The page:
Wonder

“Wonder” is such a fabulous word. An expression of curiosity and exploration when used as a verb and an expression of amazement when used as a noun, and often these definitions exist in a wonderful superposition. During field trips to the Galápagos and Indonesia, one of my professors encouraged us to continually make an effort to begin our sentences with “I wonder…” To begin our thoughts with openness, curiosity, and amazement.

As Caltech’s de facto biology writer, I have been reading through a hefty molecular cell biology textbook* trying to understand the basic principles of life. And let me tell you, WOW, this book is hitting me in the face with new wonders on every page. A few examples of some things I’ve learned in the first five pages:

  • Your body is made up of 10,000,000,000,000 cells, all of which originated from one single cell that started to divide. Ten trillion cells—more than the number of stars in our galaxy—from a single cell!
  • If you’re over ~20 years old, you’ll have noticed that the way that computers store information has evolved drastically, from big clunky floppy disks or VHS tapes to miniscule chips in an iPhone. So you would expect that, because cells have been evolving and diversifying for over 3.5 billion years, the way they store information would have evolved too, or you’d expect that you wouldn’t be able to read the information of a seaweed cell the same way you read that of a horse cell. Lol, nope. As from the textbook: “You can take a piece of DNA from a human cell and insert it into a bacterium, or [vice versa], and the information will be successfully read, interpreted, and copied.” That’s some crazy machinery.
  • A single strand of DNA is made up of long sequences of four different chemical compounds (A, T, C, or G). Each strand has a direction in which it is read, symbols interpreted from one direction to another. So when we say DNA is “read…” it’s not a metaphor. DNA is a language.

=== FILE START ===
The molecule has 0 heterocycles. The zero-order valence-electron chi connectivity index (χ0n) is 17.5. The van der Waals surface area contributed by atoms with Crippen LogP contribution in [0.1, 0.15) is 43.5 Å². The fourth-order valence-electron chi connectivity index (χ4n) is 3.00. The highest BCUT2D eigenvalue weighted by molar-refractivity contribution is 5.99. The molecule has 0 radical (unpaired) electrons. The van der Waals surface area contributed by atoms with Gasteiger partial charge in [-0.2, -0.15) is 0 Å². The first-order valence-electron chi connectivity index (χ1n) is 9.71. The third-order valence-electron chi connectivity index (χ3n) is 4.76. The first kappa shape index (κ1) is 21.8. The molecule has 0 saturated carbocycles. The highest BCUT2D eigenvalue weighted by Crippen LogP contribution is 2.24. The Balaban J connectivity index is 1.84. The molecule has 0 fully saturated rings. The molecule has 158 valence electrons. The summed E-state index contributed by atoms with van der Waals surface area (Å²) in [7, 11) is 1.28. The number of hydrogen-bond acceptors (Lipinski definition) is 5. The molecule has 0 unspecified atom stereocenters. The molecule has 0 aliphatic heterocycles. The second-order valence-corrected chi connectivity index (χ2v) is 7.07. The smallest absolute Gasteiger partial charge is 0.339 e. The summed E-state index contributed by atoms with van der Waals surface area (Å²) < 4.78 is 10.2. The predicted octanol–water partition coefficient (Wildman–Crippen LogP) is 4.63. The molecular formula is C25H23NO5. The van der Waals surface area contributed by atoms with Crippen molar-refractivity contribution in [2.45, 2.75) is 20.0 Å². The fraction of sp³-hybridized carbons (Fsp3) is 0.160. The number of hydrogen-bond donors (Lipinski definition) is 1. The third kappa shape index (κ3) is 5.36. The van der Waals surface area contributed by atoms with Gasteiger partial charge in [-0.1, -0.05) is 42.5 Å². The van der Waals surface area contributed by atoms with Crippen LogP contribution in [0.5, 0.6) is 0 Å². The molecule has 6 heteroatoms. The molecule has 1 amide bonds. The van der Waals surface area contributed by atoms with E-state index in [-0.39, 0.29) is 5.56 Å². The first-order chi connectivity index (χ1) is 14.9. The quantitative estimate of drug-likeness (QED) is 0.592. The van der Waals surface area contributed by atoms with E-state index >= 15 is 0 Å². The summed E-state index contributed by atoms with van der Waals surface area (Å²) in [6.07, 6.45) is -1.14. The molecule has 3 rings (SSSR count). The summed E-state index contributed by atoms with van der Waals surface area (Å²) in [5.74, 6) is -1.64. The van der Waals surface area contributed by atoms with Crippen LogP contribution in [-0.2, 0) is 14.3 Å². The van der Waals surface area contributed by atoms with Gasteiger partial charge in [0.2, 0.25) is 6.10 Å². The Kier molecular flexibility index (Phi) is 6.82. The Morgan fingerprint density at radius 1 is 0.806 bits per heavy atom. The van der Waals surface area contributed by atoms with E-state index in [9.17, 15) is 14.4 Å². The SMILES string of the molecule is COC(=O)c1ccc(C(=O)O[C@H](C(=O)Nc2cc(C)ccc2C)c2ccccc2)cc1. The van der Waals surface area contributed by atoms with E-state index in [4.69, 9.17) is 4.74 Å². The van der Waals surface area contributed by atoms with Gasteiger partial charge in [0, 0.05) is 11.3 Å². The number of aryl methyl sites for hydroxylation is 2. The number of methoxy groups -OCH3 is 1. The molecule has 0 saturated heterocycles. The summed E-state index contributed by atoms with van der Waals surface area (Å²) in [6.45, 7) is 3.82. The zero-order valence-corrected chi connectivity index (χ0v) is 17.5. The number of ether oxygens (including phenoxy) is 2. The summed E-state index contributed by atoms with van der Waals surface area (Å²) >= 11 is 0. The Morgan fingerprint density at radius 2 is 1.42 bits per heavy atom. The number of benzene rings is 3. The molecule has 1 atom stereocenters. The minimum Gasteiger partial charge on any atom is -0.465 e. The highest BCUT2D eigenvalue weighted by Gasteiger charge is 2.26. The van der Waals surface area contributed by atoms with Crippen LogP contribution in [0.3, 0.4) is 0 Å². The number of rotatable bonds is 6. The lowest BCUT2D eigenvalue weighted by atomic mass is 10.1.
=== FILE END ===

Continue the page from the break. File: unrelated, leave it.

These are only the “amazement” types of wonder. At pretty much every sentence in this book, my brain is screaming, “?!??!” How the crap did all these chemicals come together to encode information that directs the production of more molecules? When did any of this happen? Why did these complex processes like replication and transcription evolve this particular way? ARE WE “ALONE” IN THE UNIVERSE?!

I’m sure some of my biochem-y questions are going to be answered as I keep reading. But the bigger questions of life’s existence and context in the Universe are legitimately open ended. They remain to be continually wondered at.

 

 

*Molecular Biology of the Cell, Sixth Edition.

Challenging the Precious Metal Paradigm

This article was originally published in Caltech’s weekly newspaper, The California Tech.

A team of Caltech scientists and students has discovered a groundbreaking new method of synthesizing carbon-silicon bonds—a method that is easier, cleaner, and a thousand times cheaper than the current state-of-the-art. The Tech sat down with graduate student Anton Toutov and undergrad Kerry Betz, members of the Grubbs lab; and postdoc Wen-Bo “Boger” Liu, a member of the Stoltz lab; to hear the story of how they pursued a seemingly improbable reaction to make a cutting-edge achievement in chemistry.

Lori Dajose: First of all, let’s talk about why your new method is so revolutionary to chemistry.

Kerry Betz: Well, carbon-hydrogen (C–H) bond silylation—replacing a hydrogen atom with a silicon group in a molecule—is normally pretty challenging. You have to use these expensive, rare, and sometimes dangerous metals like platinum, palladium, and iridium, as catalysts. But our reaction uses potassium tert-butoxide as the catalyst. Potassium is naturally abundant, making our compound safe and inexpensive—no more need for those precious metals.

Boger Liu: Additionally, replacing a carbon-hydrogen bond with a carbon-silicon bond is really crucial in making important molecules called organosilanes, chemical building blocks valuable in manufacturing basically everything from new medicines to new functional materials, like next-generation liquid crystals for LCD screens. The idea of making organosilanes catalytically without precious metals seemed so naive and lofty—it was unprecedented. This “precious metal paradigm” was like an axiom in chemistry that few scientists had attempted to challenge.

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From left: Kerry Betz (’15), Anton Toutov, and Wen-Bo “Boger” Liu have recently published a paper detailing the use of potassium tert-butoxide as a catalyst in silylation reactions. Photo courtesy of Allison Maker.

LD: What inspired you to challenge it?

Anton Toutov: Two and a half years ago, I noticed organosilanes occurring as unexpected byproducts from my unrelated experiments with biofuels. It was kind of random, but this really provided the crucial proof-of-principle that we didn’t need to use crazy expensive precious metal catalysts for the carbon-silicon reaction to occur. I just decided to run with it.